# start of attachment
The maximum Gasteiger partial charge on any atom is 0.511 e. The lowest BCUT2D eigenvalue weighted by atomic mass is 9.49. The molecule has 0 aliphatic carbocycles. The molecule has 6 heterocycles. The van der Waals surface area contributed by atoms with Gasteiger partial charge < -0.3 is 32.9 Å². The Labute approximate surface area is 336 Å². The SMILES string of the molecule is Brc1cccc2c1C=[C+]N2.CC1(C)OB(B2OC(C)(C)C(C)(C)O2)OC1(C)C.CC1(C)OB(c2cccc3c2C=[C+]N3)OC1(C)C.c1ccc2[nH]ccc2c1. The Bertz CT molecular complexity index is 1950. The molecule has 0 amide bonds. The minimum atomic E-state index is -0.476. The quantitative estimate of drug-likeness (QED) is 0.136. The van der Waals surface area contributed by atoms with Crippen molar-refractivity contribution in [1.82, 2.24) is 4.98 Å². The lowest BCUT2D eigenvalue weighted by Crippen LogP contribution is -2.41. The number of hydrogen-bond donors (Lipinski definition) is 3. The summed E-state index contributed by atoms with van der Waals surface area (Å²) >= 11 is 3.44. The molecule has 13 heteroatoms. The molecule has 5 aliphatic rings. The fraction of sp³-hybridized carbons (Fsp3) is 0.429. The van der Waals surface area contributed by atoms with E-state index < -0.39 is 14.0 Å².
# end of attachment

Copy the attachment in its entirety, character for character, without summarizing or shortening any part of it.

The maximum Gasteiger partial charge on any atom is 0.511 e. The lowest BCUT2D eigenvalue weighted by atomic mass is 9.49. The molecule has 0 aliphatic carbocycles. The molecule has 6 heterocycles. The van der Waals surface area contributed by atoms with Gasteiger partial charge < -0.3 is 32.9 Å². The Labute approximate surface area is 336 Å². The SMILES string of the molecule is Brc1cccc2c1C=[C+]N2.CC1(C)OB(B2OC(C)(C)C(C)(C)O2)OC1(C)C.CC1(C)OB(c2cccc3c2C=[C+]N3)OC1(C)C.c1ccc2[nH]ccc2c1. The Bertz CT molecular complexity index is 1950. The molecule has 0 amide bonds. The minimum atomic E-state index is -0.476. The quantitative estimate of drug-likeness (QED) is 0.136. The van der Waals surface area contributed by atoms with Crippen molar-refractivity contribution in [1.82, 2.24) is 4.98 Å². The lowest BCUT2D eigenvalue weighted by Crippen LogP contribution is -2.41. The number of hydrogen-bond donors (Lipinski definition) is 3. The summed E-state index contributed by atoms with van der Waals surface area (Å²) >= 11 is 3.44. The molecule has 13 heteroatoms. The molecule has 5 aliphatic rings. The fraction of sp³-hybridized carbons (Fsp3) is 0.429. The van der Waals surface area contributed by atoms with E-state index < -0.39 is 14.0 Å².